I've just researched and saw that the increments for corporate bonds has now fallen to $5,000 in the last 4 years. Maybe it's something I'll begin looking into sooner but a $5,000 position would still be relatively large for my current portfolio until I understand them a little better.

 

Which broker are you using? I use IB and 5k is the par value as the minimum lot size. Since it was trading at 36 cents on the dollar last week, 5k bond would only cost you $1900.

 

Anyway, I believe PR related securities like this one and BPOP will be my primary focus this year.

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muscleman - Puerto Rico an interesting idea that I've done some work on. My concern with PRHTA is that eventually, Puerto Rico is probably going to need to restructure some debt and it seems clear now that the first debt to be targeted will be the corporation debt. Then, if they've decided to go after corporation debt, why not throw PRHTA in the mix? Why keep paying interest to investors that could go to preserve the PR economy ... I feel like your analysis focuses on the idea PRHTA will be allowed to act as an independent entity with its own cash flows and balance sheet. But in practice I think PR might choose to just cast it in with the rest of the dirty laundry. Once they pull the trigger on restructuring debt, they know that the impact on their economy will be severe, so they are forced to eliminate as much debt as possible in the first cut. (Unless they get the Greece scenario of getting a bailout from the US, but that seems unlikely right now.)

 

Picasso - what are your thoughts on the lower dollar price GOs compared to the 8s, the ones already trading in the 60s? Do you believe the previous GO issues will face steeper haircuts?

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I think the 8% bonds look more attractive from a margin of safety and tax standpoint.

 

First, the bonds were issued under NY law versus the other GO bonds which will have to be restructured in court as a sovereign entity.  The bonds were structured this way to make it unlikely to default on the NY bonds at the same time as the other GO bonds.  This happened with Greece when the non-Athens related debt kept paying.

 

The second is, the yield is only tax-free on the original issue yield.  So it was issued at 93% to yield 8%+ which is the true tax-free yield.  Not bad.  The high coupon rate will also reduce some interest rate risk.  Although I'm not worried about rates moving up in general it's extra protection which seems free right now.

 

The deeply discounted GO bonds will be taxable above those OID or yield levels at issue.  So if it was issued at 5% but yields 9%, you have 4% of taxable yield and 5% tax-free with some de minimus rules which is negligible.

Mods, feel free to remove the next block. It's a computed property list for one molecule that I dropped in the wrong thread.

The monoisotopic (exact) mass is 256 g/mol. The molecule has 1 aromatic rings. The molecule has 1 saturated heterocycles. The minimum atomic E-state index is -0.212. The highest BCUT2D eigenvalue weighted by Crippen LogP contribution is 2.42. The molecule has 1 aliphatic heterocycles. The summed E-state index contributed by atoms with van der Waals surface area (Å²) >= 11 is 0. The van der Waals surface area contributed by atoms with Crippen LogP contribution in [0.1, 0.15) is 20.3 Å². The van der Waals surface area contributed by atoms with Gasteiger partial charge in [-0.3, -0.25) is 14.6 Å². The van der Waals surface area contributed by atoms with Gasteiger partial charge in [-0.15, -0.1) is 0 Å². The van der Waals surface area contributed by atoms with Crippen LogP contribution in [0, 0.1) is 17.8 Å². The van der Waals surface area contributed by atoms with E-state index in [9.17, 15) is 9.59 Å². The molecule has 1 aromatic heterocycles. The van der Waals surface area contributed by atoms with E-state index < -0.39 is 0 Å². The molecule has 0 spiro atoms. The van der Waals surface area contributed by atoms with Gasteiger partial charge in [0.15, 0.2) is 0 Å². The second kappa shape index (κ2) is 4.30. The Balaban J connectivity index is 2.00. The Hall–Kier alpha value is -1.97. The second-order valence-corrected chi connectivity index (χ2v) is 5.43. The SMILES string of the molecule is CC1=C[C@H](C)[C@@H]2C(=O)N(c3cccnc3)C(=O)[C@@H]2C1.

If the 8% coupon trades at 80, you have NY law a massive tax-free yield which will be equivalent to maybe 13-14% on the other GO paper but minimal haircut risk.  And it seems more likely that PR will haircut the other corporations as you said to save face on the NY law GO bonds and such.

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http://www.bloomberg.com/news/2014-07-24/puerto-rico-borrowing-measure-would-repay-2-billion-owed-to-gdb.html

 

Since no one else seems interested in this situation, I'll bite.  I've had a fair amount of success with some of the municipal insurers as well as Puerto Rico bonds.

 

It seems likely to me that the credit quality for agency bonds in Puerto Rico will be continually siphoned to increase the quality of the commonwealth general obligation bonds.  The lawsuit yesterday by Blue Mountain seems to think they will not get away with this, but I'm not sure about that.

 

Investing in these agency bonds will be tough to analyze because it is difficult to understand the margin of safety.  In addition the repayment of the GDP will probably put a kink in a large part of your thesis.

 

I am interested in the 2035 8% PR GO that was issued this year.  CUSIP 74514LE86.  Since these were issued under NY law and have such a high coupon, the de minims tax on a drop in value to say 80 will mean a 9.5% tax-free yield.  Because of the actions towards the other agencies, I suspect they will do what it takes to protect those bonds or some minimal haircut (such as 20-30%).  A price of 70-80 on those will be attractive but they trade for about 90 versus the 93 issue price.

 

Thank you for the comment and the news about the new 2.2 bn loan.

My understanding is that PRHTA currently have 4 bn bonds plus 2 bn GDB loan. To ensure repayment of these loans, in 2013, they moved more revenues including petroleum tax increase to PRHTA so GDB loans could be repaid.

Now that they want to take away the increase in petroleum tax increase and use it to back the issuance of 2.2bn bond by PRIFA, it isn't actually as bad as I initially understood. The reason is that now PRHTA only has the 4 bn bonds in debt, not the 2 bn GDB loan anymore. So even though the petroeum tax increase revenue is taken away, there is also less debt to service. So instead of 250 mn revenue increase, it will only be 90 mn. Last year, PRHTA pays 400mn interest expense. Now with this new proposal, it will only pay about 280 mn interest expense. Therefore it is still sustainable.